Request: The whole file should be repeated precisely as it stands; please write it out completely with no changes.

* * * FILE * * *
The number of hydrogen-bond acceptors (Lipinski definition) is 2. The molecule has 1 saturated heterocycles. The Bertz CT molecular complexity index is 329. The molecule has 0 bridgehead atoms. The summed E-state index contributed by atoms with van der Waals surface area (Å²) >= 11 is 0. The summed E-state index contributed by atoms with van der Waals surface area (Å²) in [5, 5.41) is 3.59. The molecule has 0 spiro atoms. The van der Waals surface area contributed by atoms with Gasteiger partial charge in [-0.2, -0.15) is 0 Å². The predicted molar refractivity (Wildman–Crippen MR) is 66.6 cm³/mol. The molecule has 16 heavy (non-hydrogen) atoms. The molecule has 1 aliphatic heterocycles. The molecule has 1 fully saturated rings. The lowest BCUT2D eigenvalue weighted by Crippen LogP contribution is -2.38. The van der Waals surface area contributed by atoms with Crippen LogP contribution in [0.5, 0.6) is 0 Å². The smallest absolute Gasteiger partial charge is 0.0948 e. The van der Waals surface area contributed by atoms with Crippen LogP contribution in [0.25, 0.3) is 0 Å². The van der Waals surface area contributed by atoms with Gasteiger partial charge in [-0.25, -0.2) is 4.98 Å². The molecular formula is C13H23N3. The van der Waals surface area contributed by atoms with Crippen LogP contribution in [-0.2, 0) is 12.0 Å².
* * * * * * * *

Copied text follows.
The number of hydrogen-bond acceptors (Lipinski definition) is 2. The molecule has 1 saturated heterocycles. The Bertz CT molecular complexity index is 329. The molecule has 0 bridgehead atoms. The summed E-state index contributed by atoms with van der Waals surface area (Å²) >= 11 is 0. The summed E-state index contributed by atoms with van der Waals surface area (Å²) in [5, 5.41) is 3.59. The molecule has 0 spiro atoms. The van der Waals surface area contributed by atoms with Gasteiger partial charge in [-0.2, -0.15) is 0 Å². The predicted molar refractivity (Wildman–Crippen MR) is 66.6 cm³/mol. The molecule has 16 heavy (non-hydrogen) atoms. The molecule has 1 aliphatic heterocycles. The molecule has 1 fully saturated rings. The lowest BCUT2D eigenvalue weighted by Crippen LogP contribution is -2.38. The van der Waals surface area contributed by atoms with Crippen LogP contribution in [0.5, 0.6) is 0 Å². The smallest absolute Gasteiger partial charge is 0.0948 e. The van der Waals surface area contributed by atoms with Crippen LogP contribution in [0.25, 0.3) is 0 Å². The van der Waals surface area contributed by atoms with Gasteiger partial charge in [-0.25, -0.2) is 4.98 Å². The molecular formula is C13H23N3. The van der Waals surface area contributed by atoms with Crippen LogP contribution in [-0.2, 0) is 12.0 Å².